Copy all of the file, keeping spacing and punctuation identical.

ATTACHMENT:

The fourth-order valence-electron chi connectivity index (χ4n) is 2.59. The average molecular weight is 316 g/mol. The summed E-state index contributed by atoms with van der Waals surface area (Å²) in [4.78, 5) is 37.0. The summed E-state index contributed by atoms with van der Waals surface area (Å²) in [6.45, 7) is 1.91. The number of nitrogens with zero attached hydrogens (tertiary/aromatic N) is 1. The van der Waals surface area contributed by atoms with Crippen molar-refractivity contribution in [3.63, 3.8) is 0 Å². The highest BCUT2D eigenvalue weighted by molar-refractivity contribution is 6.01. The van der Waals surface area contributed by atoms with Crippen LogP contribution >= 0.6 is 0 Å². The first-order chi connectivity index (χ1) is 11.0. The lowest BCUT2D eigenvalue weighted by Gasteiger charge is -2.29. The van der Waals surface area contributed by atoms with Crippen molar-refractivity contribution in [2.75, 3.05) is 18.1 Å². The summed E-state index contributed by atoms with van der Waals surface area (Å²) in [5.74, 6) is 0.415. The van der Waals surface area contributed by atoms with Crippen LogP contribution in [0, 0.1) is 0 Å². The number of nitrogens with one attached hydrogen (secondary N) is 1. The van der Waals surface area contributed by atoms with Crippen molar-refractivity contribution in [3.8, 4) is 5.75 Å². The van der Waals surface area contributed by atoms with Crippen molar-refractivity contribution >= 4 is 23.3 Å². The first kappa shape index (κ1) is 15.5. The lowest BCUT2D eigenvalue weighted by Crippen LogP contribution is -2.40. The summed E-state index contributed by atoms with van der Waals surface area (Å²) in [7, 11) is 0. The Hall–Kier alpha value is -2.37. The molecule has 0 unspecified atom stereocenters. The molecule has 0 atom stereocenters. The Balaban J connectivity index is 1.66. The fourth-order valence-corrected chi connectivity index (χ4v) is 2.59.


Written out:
The fourth-order valence-electron chi connectivity index (χ4n) is 2.59. The average molecular weight is 316 g/mol. The summed E-state index contributed by atoms with van der Waals surface area (Å²) in [4.78, 5) is 37.0. The summed E-state index contributed by atoms with van der Waals surface area (Å²) in [6.45, 7) is 1.91. The number of nitrogens with zero attached hydrogens (tertiary/aromatic N) is 1. The van der Waals surface area contributed by atoms with Crippen molar-refractivity contribution in [3.63, 3.8) is 0 Å². The highest BCUT2D eigenvalue weighted by molar-refractivity contribution is 6.01. The van der Waals surface area contributed by atoms with Crippen LogP contribution >= 0.6 is 0 Å². The first-order chi connectivity index (χ1) is 11.0. The lowest BCUT2D eigenvalue weighted by Gasteiger charge is -2.29. The van der Waals surface area contributed by atoms with Crippen molar-refractivity contribution in [2.75, 3.05) is 18.1 Å². The summed E-state index contributed by atoms with van der Waals surface area (Å²) in [5.74, 6) is 0.415. The van der Waals surface area contributed by atoms with Crippen LogP contribution in [0, 0.1) is 0 Å². The number of nitrogens with one attached hydrogen (secondary N) is 1. The van der Waals surface area contributed by atoms with Crippen molar-refractivity contribution in [3.8, 4) is 5.75 Å². The van der Waals surface area contributed by atoms with Crippen molar-refractivity contribution >= 4 is 23.3 Å². The first kappa shape index (κ1) is 15.5. The lowest BCUT2D eigenvalue weighted by Crippen LogP contribution is -2.40. The summed E-state index contributed by atoms with van der Waals surface area (Å²) in [7, 11) is 0. The Hall–Kier alpha value is -2.37. The molecule has 0 unspecified atom stereocenters. The molecule has 0 atom stereocenters. The Balaban J connectivity index is 1.66. The fourth-order valence-corrected chi connectivity index (χ4v) is 2.59.